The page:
CONTRIBUTOR SPOTLIGHT:
INTERVIEW WITH STEPHEN SCOTT WHITAKER

Rappahannock Review Poetry Editors: We’re interested in how music and sound play out in “For Gender Dysphorics, Face App Is a Portal,” and we feel immersed in the senses. In what ways do you think music and sound connect with other themes in the poem, especially gender dysphoria?

Stephen Scott Whitaker: Dysphoria is a disharmony of mind and body, a repetitive noise or thought; euphoria, unity of body and mind, plays out like harmonics, or vibrations on a string.

In terms of the poesy, alliterative Bs in the early movements imitate the hard emotional punches that Face App can deliver, dysphoria or no. Later longer lines were composed with the idea in mind of fingers playing across a harp, or up and down a guitar’s neck. Long syllables and repetition were employed as similar sonic flourishes. 

This poem was written about a picture. I had been writing Face App poems for a week, using the app daily, often on a brain break at school. This particular picture had been de-aged using the “youth two” filter, and for a second, when I saw me, I was transported to this other reality. I felt it in my bones, an attraction, a calling. In my personal experience, euphoria/dysphoria can manifest as a calling, as if I am hearing a wine glass hum from another room, or sometimes a voice, my voice, urging me to join myself in another place. On the other end of the euphoria/dysphoria spectrum, a corrosive white noise on loop. When I looked at the picture, I had a physical reaction, as well as I heard the ambient noise of a school between classes. Some of that ambient noise is not present in the poem, the slamming lockers, etc., but someone calls her name, and there is laughter, the boisterous children of friends. The name is important, that word by which so much of our life revolves, a name, but not as important as the laughter, the real music. Joy, which the speaker longs for and feels within, waiting to be had. In this poem, driven by the queerness of technology, the speaker is transformed by the experience, its alchemical. The speaker becomes an instrument of music.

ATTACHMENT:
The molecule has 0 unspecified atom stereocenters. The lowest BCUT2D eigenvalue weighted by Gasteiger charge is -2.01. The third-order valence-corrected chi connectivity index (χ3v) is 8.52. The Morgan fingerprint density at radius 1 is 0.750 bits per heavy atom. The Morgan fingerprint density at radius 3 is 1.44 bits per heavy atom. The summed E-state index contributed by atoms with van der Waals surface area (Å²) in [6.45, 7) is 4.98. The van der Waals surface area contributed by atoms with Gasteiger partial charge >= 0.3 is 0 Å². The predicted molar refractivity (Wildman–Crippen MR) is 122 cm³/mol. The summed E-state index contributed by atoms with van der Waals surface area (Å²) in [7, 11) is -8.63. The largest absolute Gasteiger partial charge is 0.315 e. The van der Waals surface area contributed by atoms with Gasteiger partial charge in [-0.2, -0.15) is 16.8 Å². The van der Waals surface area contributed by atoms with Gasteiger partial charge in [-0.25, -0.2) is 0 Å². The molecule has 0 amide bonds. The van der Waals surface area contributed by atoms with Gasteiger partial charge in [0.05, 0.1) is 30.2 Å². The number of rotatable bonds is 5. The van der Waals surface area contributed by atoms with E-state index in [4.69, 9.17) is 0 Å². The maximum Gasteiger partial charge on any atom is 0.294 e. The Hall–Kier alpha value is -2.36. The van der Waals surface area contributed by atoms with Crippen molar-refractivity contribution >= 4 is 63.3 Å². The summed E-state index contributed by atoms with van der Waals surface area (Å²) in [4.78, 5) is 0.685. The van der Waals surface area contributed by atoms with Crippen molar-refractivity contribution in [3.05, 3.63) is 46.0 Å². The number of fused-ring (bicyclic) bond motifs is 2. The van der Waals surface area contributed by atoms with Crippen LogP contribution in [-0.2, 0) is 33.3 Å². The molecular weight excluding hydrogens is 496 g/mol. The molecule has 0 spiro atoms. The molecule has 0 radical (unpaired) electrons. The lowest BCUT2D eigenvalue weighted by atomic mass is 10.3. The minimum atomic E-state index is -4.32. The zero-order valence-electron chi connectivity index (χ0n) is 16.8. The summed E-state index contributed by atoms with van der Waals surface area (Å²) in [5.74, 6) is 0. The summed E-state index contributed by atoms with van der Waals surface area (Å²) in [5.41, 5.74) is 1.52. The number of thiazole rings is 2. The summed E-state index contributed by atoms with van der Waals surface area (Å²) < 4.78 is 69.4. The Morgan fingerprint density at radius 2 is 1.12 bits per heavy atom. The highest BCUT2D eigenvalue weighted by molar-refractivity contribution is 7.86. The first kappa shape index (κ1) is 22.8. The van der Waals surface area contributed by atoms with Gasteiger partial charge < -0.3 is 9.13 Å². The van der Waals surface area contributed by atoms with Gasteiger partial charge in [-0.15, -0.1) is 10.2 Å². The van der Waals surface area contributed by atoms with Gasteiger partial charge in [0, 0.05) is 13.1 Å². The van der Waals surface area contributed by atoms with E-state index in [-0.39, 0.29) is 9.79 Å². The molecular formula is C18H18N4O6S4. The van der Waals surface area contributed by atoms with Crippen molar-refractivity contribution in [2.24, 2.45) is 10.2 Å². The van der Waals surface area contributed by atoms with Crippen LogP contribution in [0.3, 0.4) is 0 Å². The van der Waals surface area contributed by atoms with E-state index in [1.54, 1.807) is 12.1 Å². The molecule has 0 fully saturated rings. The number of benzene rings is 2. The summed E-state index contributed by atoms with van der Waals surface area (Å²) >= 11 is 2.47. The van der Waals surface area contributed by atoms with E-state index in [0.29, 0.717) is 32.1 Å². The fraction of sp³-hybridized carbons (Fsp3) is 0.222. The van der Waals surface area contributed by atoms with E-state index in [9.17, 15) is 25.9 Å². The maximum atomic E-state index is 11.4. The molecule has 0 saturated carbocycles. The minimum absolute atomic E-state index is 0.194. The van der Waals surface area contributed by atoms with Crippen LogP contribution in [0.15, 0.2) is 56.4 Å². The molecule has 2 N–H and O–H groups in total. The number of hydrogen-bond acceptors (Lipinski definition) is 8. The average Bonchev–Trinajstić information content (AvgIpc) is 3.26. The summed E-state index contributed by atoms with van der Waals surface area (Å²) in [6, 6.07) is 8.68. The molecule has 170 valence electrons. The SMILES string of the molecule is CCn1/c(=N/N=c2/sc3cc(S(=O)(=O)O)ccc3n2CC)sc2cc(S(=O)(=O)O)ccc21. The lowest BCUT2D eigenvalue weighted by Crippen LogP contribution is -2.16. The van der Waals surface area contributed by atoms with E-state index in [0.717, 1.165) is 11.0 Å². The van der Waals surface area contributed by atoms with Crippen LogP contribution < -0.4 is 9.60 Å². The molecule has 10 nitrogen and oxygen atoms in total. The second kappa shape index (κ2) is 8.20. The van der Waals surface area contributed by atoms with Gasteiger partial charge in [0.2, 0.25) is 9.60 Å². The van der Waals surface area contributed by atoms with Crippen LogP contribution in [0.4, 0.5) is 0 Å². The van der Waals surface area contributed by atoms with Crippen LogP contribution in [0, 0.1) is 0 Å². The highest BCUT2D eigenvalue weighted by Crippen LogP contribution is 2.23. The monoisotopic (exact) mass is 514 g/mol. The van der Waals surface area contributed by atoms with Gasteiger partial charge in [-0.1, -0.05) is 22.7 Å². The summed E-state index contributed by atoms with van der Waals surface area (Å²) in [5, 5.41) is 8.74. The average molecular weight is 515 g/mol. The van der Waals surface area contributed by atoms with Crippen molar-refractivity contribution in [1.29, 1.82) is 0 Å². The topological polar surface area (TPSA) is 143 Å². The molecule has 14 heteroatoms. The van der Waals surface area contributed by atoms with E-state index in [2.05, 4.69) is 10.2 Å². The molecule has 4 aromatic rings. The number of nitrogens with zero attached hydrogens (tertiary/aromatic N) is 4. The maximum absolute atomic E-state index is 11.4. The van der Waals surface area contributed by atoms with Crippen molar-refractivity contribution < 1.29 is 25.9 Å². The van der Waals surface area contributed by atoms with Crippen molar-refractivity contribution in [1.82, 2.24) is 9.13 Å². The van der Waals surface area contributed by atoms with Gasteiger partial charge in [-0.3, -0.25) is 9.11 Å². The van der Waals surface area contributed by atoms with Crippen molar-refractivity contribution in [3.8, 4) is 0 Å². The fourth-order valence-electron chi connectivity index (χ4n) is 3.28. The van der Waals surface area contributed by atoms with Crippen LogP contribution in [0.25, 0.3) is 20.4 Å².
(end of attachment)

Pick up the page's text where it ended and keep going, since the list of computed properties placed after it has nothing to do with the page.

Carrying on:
RR: We’re interested in how the speaker separates themself from the person they see while using Face App, referring to this other person as “her” and even going as far as referring to her as “my sister self.” How did you approach writing about identity in this way?